One social trend that I predict will likely gain steam in the coming decades is the “Grow Locally/Community Gardening” trend. It may be in its “hipster” phase, but already there are dozens of communities across the country that have built local food gardens that are maintained by local residents. In a world where food prices are just going to keep escalating, this high-minded idea could easily become a purely practical exercise. When food is expensive and space is limited, neighborhood gardens can provide some much-needed financial relief to those in the lower income brackets.

 

Paganism in 2064: So where do we come in?

Even today there are plenty of organizations that are attempting to build up Pagan infrastructure, but in a world where fewer and fewer people are interested in attending regular religious services, what would a successful Pagan infrastructure in America look like?

To figure that out, we’ll have to build off our model of (America: Circa 2064).

If our model is accurate, we’ll have a densely populated, urban landscape, where a large percentage of people are going to be migrating east due to lower cost of living and more fresh water. Where we were once a community that was scattered across a large country, we will suddenly be much closer to our fellow pagans. Space is limited and temples are expensive to maintain, but by the 2060′s we’ve started building another type of community infrastructure.

 

Pagans and the Birth of the American Kibbutz

In the 1960′s, parts of the Pagan community adapted to embrace a growing social movement that was changing our society. The Feminism movement and Paganism collided, forever altering our community in the form of Goddess-centered Paganism. A hundred years later, our community will be faced with a whole new set of social stressors, and may adapt to embrace yet another cultural movement. As community gardening becomes more and more common for purely economic reasons, those Pagans who are seeking to build physical community centers may take a whole new direction.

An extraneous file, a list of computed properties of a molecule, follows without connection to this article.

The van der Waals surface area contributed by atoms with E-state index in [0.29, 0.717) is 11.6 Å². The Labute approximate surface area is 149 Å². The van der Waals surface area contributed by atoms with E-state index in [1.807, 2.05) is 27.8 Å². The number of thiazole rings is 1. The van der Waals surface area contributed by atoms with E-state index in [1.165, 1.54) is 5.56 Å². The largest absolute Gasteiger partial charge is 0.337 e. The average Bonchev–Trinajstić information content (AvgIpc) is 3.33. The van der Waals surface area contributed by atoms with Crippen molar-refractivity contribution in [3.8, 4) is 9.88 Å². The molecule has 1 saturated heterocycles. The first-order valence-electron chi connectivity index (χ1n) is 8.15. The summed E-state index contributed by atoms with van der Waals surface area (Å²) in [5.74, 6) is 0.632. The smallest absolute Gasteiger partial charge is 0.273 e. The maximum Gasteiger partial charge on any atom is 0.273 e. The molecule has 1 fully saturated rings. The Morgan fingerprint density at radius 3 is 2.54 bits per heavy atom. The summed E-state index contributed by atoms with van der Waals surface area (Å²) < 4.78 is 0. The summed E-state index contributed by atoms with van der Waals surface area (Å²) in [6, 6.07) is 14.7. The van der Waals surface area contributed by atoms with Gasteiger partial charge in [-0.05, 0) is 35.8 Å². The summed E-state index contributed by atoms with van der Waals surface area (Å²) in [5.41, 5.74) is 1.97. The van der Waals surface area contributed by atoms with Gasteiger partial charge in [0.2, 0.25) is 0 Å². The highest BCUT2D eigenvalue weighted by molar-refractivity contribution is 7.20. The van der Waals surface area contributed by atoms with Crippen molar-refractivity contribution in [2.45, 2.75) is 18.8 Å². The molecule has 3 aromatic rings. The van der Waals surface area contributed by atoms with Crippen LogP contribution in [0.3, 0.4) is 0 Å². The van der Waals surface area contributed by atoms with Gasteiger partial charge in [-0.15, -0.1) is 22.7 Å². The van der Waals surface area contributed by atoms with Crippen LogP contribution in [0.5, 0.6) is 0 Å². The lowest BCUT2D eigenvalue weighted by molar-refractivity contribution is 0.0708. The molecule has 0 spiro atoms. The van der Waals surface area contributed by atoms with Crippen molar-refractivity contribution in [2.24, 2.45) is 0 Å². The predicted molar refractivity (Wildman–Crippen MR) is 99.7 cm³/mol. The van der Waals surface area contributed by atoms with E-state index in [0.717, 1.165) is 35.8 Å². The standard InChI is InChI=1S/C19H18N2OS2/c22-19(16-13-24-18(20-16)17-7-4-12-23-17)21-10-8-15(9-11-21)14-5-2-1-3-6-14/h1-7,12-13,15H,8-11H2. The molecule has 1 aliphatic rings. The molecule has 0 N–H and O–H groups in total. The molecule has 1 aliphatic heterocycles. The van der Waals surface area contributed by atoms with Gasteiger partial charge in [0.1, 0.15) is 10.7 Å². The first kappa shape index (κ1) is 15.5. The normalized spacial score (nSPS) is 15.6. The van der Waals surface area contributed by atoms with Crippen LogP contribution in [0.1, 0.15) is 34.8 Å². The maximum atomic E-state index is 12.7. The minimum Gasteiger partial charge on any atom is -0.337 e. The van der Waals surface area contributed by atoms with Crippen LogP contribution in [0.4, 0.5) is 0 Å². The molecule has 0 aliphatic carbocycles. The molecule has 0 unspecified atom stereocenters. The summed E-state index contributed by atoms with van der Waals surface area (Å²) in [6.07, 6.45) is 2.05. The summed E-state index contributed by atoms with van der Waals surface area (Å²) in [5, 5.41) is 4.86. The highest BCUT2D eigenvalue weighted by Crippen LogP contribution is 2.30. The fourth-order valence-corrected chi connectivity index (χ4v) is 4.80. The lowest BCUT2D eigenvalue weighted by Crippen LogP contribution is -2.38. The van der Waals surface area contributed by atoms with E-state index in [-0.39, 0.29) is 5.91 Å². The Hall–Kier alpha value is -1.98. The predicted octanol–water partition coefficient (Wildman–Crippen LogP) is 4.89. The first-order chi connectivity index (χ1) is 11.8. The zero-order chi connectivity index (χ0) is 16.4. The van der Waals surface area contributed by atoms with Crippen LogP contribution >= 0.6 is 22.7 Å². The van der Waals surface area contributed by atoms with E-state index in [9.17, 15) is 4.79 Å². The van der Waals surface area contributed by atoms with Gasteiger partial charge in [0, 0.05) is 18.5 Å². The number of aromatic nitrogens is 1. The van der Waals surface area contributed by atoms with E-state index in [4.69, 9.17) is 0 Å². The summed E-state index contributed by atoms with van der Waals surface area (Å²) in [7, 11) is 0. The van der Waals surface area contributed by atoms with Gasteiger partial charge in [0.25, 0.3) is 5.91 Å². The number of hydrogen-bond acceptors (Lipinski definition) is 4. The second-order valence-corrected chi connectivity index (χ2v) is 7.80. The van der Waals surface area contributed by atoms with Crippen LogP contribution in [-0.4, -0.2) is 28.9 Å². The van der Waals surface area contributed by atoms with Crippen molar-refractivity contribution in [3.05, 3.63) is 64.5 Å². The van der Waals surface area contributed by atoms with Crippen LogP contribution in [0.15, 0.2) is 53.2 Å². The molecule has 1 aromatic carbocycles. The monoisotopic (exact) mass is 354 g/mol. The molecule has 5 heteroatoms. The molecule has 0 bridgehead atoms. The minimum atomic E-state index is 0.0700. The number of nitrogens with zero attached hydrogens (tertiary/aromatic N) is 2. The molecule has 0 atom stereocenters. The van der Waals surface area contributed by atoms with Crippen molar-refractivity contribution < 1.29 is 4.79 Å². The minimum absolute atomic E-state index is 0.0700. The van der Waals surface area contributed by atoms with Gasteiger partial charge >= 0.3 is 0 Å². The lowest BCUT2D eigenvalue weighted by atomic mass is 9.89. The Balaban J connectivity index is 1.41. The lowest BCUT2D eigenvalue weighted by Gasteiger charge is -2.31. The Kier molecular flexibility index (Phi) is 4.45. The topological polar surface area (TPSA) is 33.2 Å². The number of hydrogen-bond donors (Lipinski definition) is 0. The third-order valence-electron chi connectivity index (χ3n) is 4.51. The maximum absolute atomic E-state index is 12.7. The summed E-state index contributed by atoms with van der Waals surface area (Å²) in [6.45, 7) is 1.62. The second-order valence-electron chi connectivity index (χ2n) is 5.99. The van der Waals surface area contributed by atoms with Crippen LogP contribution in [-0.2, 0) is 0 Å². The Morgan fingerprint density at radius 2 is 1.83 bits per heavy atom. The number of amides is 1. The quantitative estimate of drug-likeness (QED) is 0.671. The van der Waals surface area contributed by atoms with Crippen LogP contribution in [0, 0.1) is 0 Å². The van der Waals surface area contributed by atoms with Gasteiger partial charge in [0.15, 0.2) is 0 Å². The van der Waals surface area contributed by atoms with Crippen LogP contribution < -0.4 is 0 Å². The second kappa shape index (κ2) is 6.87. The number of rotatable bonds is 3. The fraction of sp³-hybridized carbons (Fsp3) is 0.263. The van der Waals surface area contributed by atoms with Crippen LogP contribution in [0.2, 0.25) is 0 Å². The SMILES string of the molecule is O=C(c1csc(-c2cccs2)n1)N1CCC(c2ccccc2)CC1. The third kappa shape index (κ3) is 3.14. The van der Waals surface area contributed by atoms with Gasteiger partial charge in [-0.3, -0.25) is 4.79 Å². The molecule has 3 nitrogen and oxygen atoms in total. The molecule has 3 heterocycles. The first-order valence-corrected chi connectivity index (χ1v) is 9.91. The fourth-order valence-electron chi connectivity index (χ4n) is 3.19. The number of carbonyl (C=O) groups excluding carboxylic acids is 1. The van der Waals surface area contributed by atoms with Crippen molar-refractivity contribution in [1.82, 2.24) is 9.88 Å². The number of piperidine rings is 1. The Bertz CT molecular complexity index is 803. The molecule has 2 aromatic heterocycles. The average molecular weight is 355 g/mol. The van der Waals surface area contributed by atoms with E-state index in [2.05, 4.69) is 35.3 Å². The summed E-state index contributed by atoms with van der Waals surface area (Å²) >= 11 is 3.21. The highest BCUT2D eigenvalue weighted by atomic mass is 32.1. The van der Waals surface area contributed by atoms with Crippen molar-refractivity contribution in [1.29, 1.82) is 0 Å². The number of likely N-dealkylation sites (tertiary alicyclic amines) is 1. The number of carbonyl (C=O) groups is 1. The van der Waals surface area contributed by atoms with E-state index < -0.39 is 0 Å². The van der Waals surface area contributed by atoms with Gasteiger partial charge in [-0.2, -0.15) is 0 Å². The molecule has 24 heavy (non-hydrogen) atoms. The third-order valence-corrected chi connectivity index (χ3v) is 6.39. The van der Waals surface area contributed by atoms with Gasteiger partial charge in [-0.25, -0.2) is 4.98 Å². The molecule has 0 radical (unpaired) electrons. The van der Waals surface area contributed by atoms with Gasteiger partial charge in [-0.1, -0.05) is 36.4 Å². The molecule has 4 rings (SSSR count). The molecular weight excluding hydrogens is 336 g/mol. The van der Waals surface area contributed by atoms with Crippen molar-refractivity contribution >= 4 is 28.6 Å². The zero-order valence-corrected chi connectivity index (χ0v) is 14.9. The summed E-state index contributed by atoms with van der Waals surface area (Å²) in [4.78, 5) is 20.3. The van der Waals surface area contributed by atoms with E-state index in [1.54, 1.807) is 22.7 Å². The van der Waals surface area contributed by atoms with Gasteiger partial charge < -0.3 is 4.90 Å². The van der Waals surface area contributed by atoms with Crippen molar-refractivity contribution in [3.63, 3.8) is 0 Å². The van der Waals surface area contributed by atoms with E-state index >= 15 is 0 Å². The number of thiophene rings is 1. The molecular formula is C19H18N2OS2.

The Kibbutz is an Israeli concept that started in the early 1900′s. These are small, intentional, religious communities centered around a communal resource, like an urban farm. People in these communities are usually skilled artisans and farmers, who work to make self sufficient communities of like minded individuals. Given the environment that the Pagans of 2064 will be working with, I predict that those of us who want to build Pagan institutions will develop a type of “grove culture,” small communities or apartment complexes that support urban gardens and artisan crafts. Some of these may be tradition-specific, others might be more eclectic, but those will likely be the common elements between “groves”. These are two popular trends within our current community which could become valuable commodities within the next 50 years, and these groves could allow for both community and financial security.

Hearth, Home, and Temple all wrapped up in small, self sustaining communities.

 

This is just one of many potential paths that our future could lead to. My predictions are based as firmly in scientific research as I could manage, but humanity has a way of being unpredictable.In 1894, the Times of London predicted that every street in the city would be buried nine feet deep in horse manure by 1950. This was backed by decent math, but nobody foresaw the invention of the “horseless carriage”. So when I say that these predictions are based on the idea that we’re going to continue plodding along in pretty much the same way we are today, one should keep in mind that we might discover cold fusion TOMORROW, and this will be nothing but a silly story to laugh about in 50 years!


Wyrd Words is published on alternate Thursdays. Subscribe via RSS or e-mail!

About Alyxander Folmer

Alyxander Folmer is a student of Anthropology at ASU, focused on analyzing and building religious communities. He is a devoted Heathen, and married to a Rabbi in training. Interest in Pagan interfaith relations lead him to join the committee for the formation of the Pagan Chapter at the Foundation for Religious Diplomacy, where he hopes to utilize his training in community building and cultural exchange. The majority of his work can be located at http://www.heathenhof.com/